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Criminal Justice

Criminal justice sector hails long-awaited delivery plan for Government’s 2018 women’s offending strategy

Doctor Kate Paradine @klparadine consultant and former CEO of Women in Prison, shares her thoughts on the recently published delivery plan for the 2018 Government Strategy on Women’s Offending 

“A goal without a plan is just a wish” Antoine de Saint-Exupery

Last week’s publication of the long-awaited Delivery Plan for the 2018 Government Strategy on women’s offending has been met with a warm, but guarded, welcome by charities and others working to reduce the harm caused to women by the criminal justice system and prison. In January 2022 a National Audit Office report criticised the “disappointing” progress in implementing the strategy. This and the Public Accounts Committee report in April 2022 called for the Ministry of Justice to get a grip on delivery with a clear plan, funding and measures of progress.

Opportunity for change

The resulting Delivery Plan presents a real opportunity to create lasting change in this area. The three original Strategy aims – 1) Prevention and early intervention 2) Reducing the use of prison whilst increasing use of community sentences 3) Improving outcomes for women in custody – are now joined by a fourth: Improving outcomes for women on release. Ministry of Justice reporting on progress with the Plan will include remaining actions from both the Farmer Report (on the role of families) and the Concordat (to promote multi-agency action). The Delivery Plan includes much needed metrics about impact (rather than outputs) with baselines to measure progress, including on rates of arrest and prosecutions, numbers of prison sentences, reoffending and employment rates etc.

Omissions

There are some gaps in the Plan. It needs to explicitly include the Tackling Double Disadvantage: Ten-Point Action Plan published by an alliance of organisations led by Hibiscus, which has clear actions for change to address the double disadvantage experienced by Black, Asian and minoritised women.  Unfortunately, the voices, strengths, and assets of women in the system don’t feature in the way they should. This has to be a golden thread throughout implementation, otherwise, initiatives like Problem Solving Courts and actions to support resettlement are likely to be undermined.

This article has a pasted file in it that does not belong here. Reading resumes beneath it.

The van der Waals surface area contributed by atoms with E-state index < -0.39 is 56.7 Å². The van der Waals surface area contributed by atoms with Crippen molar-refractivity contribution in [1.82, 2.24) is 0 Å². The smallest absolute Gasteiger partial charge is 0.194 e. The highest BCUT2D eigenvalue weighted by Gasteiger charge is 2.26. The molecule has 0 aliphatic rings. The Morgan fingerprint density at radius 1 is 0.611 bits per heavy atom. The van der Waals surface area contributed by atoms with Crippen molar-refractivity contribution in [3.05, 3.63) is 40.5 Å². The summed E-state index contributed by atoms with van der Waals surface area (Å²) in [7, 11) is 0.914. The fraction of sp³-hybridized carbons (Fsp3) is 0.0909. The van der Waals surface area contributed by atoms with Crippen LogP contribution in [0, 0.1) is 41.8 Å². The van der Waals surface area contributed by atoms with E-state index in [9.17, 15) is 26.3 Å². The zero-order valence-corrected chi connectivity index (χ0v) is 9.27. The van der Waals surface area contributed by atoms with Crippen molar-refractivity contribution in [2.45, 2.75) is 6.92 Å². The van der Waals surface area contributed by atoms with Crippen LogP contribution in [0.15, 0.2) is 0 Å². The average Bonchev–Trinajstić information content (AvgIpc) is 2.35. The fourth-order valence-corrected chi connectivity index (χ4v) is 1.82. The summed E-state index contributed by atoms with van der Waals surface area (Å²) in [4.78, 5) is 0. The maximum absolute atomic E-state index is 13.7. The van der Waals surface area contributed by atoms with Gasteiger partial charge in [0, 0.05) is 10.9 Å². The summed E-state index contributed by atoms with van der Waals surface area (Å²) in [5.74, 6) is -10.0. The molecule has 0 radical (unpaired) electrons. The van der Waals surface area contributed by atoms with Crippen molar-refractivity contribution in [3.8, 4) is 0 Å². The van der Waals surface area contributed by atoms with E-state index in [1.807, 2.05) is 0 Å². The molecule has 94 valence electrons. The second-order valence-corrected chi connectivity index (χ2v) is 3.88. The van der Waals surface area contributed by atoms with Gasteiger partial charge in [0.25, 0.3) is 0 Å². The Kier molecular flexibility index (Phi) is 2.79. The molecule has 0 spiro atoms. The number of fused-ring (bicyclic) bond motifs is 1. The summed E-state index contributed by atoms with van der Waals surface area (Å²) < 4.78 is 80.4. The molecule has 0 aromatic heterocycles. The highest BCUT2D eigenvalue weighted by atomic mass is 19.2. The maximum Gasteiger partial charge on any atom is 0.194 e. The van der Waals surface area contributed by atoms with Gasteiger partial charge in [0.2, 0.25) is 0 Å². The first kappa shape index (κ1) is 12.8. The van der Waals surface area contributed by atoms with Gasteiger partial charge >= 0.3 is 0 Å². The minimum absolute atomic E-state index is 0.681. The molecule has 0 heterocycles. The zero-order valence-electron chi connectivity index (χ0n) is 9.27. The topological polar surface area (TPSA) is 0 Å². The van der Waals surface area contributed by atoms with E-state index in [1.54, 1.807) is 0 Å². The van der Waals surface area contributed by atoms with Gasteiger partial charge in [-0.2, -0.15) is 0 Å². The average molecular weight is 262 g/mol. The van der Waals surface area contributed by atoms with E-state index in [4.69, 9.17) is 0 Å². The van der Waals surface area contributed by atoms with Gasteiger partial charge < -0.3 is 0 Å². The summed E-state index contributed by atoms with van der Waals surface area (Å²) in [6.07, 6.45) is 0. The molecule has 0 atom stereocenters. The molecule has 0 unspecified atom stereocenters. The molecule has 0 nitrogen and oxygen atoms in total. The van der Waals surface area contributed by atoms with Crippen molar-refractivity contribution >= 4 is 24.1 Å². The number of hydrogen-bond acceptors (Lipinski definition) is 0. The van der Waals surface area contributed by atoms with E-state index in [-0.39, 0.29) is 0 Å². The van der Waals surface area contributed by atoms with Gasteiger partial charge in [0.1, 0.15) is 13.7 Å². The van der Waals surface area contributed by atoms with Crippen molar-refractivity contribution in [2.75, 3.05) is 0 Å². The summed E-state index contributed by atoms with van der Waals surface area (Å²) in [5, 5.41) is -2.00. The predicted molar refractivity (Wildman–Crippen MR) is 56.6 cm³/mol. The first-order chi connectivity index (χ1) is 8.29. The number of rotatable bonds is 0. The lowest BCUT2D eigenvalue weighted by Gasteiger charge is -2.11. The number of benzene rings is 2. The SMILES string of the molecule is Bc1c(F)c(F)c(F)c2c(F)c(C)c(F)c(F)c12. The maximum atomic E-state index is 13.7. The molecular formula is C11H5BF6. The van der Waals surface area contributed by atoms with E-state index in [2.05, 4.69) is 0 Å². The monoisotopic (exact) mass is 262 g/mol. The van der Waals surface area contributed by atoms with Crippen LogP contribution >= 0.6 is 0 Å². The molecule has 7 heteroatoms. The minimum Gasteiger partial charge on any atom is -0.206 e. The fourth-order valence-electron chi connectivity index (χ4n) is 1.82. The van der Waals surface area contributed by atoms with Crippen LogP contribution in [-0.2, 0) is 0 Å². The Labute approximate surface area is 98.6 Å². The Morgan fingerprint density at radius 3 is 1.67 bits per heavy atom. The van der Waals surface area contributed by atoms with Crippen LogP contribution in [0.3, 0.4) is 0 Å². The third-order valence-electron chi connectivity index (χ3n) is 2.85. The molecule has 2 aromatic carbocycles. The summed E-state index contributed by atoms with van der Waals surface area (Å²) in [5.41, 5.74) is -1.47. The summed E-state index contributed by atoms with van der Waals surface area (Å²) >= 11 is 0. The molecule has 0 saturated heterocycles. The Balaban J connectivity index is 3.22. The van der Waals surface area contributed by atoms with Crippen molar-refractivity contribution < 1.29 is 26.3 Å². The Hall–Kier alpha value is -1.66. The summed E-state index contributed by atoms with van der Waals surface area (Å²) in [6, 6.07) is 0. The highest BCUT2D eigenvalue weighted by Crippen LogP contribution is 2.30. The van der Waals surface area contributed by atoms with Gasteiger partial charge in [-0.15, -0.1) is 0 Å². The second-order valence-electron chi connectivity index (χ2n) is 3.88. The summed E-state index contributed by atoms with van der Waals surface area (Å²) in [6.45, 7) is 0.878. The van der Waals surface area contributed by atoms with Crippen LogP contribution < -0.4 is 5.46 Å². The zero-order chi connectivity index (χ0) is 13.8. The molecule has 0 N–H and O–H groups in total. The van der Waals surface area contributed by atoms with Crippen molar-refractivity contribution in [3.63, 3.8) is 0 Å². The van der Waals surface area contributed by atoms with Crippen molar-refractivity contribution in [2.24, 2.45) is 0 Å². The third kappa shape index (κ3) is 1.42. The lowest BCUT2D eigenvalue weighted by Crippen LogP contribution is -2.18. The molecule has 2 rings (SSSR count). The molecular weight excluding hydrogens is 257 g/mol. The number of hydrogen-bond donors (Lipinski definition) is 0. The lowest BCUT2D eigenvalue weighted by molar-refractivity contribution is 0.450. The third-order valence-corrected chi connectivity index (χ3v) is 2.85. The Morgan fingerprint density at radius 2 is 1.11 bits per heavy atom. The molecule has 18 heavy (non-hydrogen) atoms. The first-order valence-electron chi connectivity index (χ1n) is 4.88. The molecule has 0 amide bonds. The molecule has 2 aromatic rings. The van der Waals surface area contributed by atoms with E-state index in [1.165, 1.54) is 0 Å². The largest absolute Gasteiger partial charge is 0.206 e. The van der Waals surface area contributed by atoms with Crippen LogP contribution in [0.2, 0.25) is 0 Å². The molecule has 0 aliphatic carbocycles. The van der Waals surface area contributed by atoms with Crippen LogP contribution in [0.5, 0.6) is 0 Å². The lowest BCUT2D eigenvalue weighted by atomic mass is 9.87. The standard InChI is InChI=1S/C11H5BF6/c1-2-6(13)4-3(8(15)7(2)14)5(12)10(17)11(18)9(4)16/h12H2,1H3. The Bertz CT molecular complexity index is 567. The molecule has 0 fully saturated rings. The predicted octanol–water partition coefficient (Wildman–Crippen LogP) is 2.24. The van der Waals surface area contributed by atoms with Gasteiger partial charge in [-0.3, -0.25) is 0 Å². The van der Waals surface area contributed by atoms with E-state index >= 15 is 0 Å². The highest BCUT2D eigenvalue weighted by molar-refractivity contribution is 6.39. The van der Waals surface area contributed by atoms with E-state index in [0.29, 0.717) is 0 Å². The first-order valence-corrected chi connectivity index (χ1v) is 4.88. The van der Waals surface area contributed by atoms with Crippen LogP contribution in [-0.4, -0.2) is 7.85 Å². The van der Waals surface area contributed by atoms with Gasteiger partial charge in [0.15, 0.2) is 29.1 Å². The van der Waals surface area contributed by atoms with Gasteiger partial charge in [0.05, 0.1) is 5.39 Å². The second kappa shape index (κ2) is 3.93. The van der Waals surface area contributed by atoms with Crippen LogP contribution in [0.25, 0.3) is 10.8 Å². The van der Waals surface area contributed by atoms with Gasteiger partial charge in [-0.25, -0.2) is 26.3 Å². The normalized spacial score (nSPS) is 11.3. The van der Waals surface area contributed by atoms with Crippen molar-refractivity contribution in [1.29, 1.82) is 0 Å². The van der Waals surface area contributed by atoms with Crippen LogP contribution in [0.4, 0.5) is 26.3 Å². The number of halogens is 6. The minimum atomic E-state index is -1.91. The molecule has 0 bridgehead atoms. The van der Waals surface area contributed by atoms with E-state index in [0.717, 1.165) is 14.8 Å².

Keeping up the pressure

How can funders like Barrow Cadbury Trust and organisations that are campaigning and delivering services ensure this Plan delivers “deeds not words”?  We know that shining a light on progress (and lack of it) is vital to influence those in power, to enable those involved to  keep ‘chipping away’ at change, and to ensure accountability if that doesn’t happen. Organisations like Prison Reform Trust and Women in Prison have shown that forensic follow-up on commitments is vital and helps prevents actions from ‘falling through the cracks’. Sixteen years after Baroness Jean Corston’s clear blueprint for change, this has too often been the story for women in the criminal justice system.

Collaboration and Coalitions

Members of the new National Women’s Justice Coalition (NWJC), Corston Independent Funders Coalition (CIFC), Agenda, Clinks and others have demonstrated over the years how women’s specialist charities and independent funders are key partners in delivering impact, but they are too often overlooked by those in power. Officials working on probation service reform are already listening more closely to charities working on the ground.  This new Plan is the opportunity to ensure these key players, and women themselves, are at the heart of a new system of justice. We know that “a goal without a plan is just a wish” and if this plan is funded and implemented properly, we could see a wish eventually become transformational systems change for women, families and communities.